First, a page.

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Menstralcy, minstrelly, mufcal performance.
Ment, I, 110, knew ?
Meny, attendants, servants.

Menyé, I, 9, family, household, domesticks, attendants, servants.

Merlyon, III, 177, merlin, a species of hawk: emerillon, F.

Mess, I, 131, mass.

Mese, the messes, dishes, dinner, or arrangement of the table.

Meselle, a leper.
Mester, mystery, busyness i mestier, F.
Meteles, meatless.
Mette, mate.
Mewse, to mufe, or meditate.
Mid, Mide, Myd, with. Mitte, with thee.
Misforschapen, misshapeën.
Mister. See Myster.
Mo, Moo, more.
Mody, moody.
Moght, might.

Mold, Molde, I, 42, mould, earth ; allso, head, or crown of the head, as in 210, V.940:

Sche hadde a croune upon her molde,
Of ryche stones and of golde,

That lofsom lemede lyght :" Mister Ellis, indeed, has been pleased to put this construction and punctuation upon these lines, with the utmost violation of sense and reason:

. “Sche hadde a crounne upon her, molde. . Of ryche stones and of gold, . !

That lovesoine lemed lygt:” as if Molde were the verb moulded, or model’d; of which, it is believe'd, no parallel passage can be produce'd from any ancient poet : but whether or not, it is, certainly, not fo in this instance; as wil be manifested by several fimiLar or appofite passageës, as, for example, from Lybeaus disconus, V. 841, 877, and 2083:

“ A fercle upon her molde,
Of stones and of golde,

The best yn that enpyre."
“ A fercle upon her molde,
Of stones and of golde,

With many a juall."
When the lady was come to towne,
Of golde and ryche stones a krowne,

Upon her hedde was sette.Again : Allready, in Launfal, V. 238: “ coronell on kur hedd fett."

Hur heddys were dyght well withalle,
Everych had oon a jolyf coronall

With fyxty semmys and mo.
3o, in The Squyr of lowe degre, V.719:

“Ye ware the pery on your head,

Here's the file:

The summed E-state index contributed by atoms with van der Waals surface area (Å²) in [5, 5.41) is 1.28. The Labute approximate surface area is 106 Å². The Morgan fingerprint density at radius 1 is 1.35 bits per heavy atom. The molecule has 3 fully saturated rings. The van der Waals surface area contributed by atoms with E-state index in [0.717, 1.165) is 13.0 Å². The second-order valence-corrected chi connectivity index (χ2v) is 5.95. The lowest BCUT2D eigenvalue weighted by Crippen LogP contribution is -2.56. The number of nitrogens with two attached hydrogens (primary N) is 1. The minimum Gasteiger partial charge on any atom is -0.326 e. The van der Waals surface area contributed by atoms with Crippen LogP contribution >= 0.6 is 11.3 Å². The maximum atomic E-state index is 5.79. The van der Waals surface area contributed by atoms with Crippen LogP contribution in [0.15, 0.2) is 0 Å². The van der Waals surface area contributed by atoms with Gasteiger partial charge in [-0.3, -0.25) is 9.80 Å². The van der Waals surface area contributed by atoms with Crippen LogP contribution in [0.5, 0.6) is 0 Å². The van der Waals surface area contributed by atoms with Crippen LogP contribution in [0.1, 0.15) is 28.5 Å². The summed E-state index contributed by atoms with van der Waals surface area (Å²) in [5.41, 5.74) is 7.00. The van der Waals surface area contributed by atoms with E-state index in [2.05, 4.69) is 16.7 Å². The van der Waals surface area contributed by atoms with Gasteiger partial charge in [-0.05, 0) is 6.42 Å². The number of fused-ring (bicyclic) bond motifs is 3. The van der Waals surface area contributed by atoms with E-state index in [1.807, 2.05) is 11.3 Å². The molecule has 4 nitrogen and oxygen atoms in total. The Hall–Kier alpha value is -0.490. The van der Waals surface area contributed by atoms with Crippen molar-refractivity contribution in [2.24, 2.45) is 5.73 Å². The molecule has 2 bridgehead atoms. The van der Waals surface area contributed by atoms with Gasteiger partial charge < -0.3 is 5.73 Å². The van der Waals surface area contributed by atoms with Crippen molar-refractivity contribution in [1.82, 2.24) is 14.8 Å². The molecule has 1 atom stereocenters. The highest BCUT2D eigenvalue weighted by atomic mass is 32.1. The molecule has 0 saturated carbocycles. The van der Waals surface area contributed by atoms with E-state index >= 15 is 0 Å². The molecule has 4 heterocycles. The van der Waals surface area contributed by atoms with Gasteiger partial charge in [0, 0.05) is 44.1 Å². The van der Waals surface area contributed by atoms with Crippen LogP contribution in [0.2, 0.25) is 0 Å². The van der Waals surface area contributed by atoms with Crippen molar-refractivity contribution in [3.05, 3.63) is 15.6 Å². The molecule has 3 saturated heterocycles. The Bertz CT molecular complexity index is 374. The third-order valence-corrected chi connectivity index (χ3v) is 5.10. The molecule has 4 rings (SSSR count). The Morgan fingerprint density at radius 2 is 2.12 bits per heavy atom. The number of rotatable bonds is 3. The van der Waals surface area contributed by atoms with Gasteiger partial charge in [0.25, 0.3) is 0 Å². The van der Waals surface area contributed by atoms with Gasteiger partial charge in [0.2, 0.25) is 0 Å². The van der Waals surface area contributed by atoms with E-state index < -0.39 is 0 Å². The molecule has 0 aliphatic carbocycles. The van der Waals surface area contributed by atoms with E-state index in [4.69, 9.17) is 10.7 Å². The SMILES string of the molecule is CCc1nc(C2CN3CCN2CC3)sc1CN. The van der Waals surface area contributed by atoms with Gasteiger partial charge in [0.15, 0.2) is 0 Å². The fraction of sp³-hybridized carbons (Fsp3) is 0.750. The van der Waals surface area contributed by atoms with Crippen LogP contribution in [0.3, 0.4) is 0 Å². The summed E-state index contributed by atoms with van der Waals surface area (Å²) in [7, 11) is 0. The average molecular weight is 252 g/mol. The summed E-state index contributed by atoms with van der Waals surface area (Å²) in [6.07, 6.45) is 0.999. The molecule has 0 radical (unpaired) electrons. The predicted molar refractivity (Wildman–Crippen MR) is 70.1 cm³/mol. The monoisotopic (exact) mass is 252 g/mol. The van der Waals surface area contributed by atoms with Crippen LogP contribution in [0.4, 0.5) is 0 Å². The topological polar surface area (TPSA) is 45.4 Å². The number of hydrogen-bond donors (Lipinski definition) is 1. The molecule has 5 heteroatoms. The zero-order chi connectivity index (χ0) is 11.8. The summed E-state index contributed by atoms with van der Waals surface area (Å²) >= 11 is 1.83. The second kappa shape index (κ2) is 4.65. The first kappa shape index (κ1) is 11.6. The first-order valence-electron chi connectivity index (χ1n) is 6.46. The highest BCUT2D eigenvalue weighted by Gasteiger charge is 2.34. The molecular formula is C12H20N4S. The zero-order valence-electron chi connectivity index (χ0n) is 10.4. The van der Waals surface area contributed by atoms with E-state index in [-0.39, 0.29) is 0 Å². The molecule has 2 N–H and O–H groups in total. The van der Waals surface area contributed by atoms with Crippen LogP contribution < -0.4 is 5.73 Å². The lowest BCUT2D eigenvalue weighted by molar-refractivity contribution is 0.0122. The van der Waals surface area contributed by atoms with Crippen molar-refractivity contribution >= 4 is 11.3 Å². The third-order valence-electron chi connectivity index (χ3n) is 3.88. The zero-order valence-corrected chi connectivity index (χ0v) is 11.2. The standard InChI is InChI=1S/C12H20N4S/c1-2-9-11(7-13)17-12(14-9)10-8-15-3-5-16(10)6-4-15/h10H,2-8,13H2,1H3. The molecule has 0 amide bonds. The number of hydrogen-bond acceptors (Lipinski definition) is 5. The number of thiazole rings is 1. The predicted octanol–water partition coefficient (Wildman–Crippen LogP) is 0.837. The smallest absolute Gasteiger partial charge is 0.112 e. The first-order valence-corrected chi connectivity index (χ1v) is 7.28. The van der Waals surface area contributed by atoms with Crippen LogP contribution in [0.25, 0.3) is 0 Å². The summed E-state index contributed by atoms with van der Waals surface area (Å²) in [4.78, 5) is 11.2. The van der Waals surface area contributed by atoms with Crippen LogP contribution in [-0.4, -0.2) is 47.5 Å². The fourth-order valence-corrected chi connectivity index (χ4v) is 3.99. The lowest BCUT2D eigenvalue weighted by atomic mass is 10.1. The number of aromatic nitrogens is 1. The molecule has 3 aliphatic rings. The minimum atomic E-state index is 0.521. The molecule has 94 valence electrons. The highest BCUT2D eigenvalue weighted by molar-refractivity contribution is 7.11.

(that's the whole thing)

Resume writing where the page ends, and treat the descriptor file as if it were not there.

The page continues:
With stones full oryent, whyte and read.Again

" Farewell crown unto my hede." Again, in Sir Orpheo, V. 147:

" The king had a crowne on his hede,
It was no felver ne gold rede,

All it was of precious stone."
Molde is stil apply'd by nurseës to the form of a childs
Skul. Other synonims for head are cawl, choll, costard,
jowl, nowl, poll.

Mon, muß.
Monhede, manhood.

Moni falde, I, 25, many fold. Mornyng, mourning Mote, might, may. Mote, I, 140, moot, contend. Mountance, Mountawnse, Mountenaunce (III, 165), amount, Space of time it would take to walk or ride. Chaucer has, likewise, mountance; but, in Syr Tryamour, it is mountenaunce :

He had not ryden but a whyle,

Not the mountenaunce of a myle.''
Mowne, may.
Moyles, mules.
Munstral, minstrel.
Munt, II, 124, mind.
Muscadell, a French wine.
Mustre, II, 290, minster.'
Mut, might.

Myddyllerd, Mydle-erde, I, 161, the earth, world, or globe.

Mykel, much.
Myld, II, 94, mercyful.
Myn owe, mine own.
Myn, Mynne, less.

Mynge, II, 243, himself reminded, or mention made: mụnzian, S.

Mynt, 1, 35, 144, threaten'd, aim'd, attempted. Mynt, 1, 110, threat, attempt, aim. Myrght, mirth. Myslikeing, Myslykyng, dislike, or disgust. Mysrede, misadvise, mistetch. Myssay, to belye, wrong, or say what is amiss. Myster, I, 33,-Mystyr, need, want. Nakette, II, 208, 210. Nakyn, no kind of. VOL. III.

Dd

Name, Namm, Nom, Nome, took.

Nanes, 1, 47, for the nanes, for the nonce, for the purpose, or occafon; pro nunc, L.

Nast, (ne haft,) haft thou not.
Nay, neigh.
Neeve, III, 69, neif, fift, or clafp'd hand.
Neghed, nighd, drew near.
Neght, nigh.
Nell, wil not.
Nempne, name. Nempnede, name'd.
Nere, were not.
Nerre, nearer.
Nese, a nose.
Nessche ne harde, II, 63, Soft nor hard: nere, S.
Nete, an ox.
Nevyn, name. Nevys, names.

Ney, eye. This, and fimilar words, are corrupted by changeing the situation of the final n of the precedeing word; as my ney, for instance, or a newt, a nothe, instead of myn ey, an ewt, or an othe; and others, by removeing the first letter of the second word to the end of the first, as an apron, an ouche, both which would be properly writen a napron, a nouche, as they are in the original Frenck.

Nobillary, I, 150, nobleness, nobility.
Nolde, ne wolde, would not.
Nome, name.
Nomeliche, namely.
Nones, Noonys, nonce, purpose, occafion. See Nanes.
Noon, none.
Noonré, a nunry.
Nortour, nurture.
Not, ne wot, wot not, know not.

Noth, Nothe, oath.
Nouthe, II, 7, now; 273, nothing.
Nower, no where.
Nowther, neither.
Noyes, noise, grief, lamentation.
Nully, II, 138, ne wili, i wil not.
Nufte, Nyste, wist not, knew not.
Nuthake, III, 147, nuthatch, nut-jober, wood-cracker.
Nycke, neck.
Nyghyng, approaching, drawing near.
Nys, nice, foolish: niais, F.

Nythyng, II, 99, a wicked or good for nothing-man, an outlaw or vagabond.

Occient, occident, west ; much more probable than ocean.
Odoun, down, or adown.
Odur, Odyr, other, others.
Ofte-sithes, oft-times.
Ogains, against.
Ogayne, again.
Oght, owe'd, own'd.
Ohtoun, II, 148.
Olyfant, elephant.
Olyroun. See the note on Launfal, V, 1023. .
Olyve, alive, life.
Omell, among
On, one.
Onane, anon.
Onde, II, 313, hate, hatred.
Oo, Oon, one.
Oolde, old.
Oones, once.
Oost, hoft.

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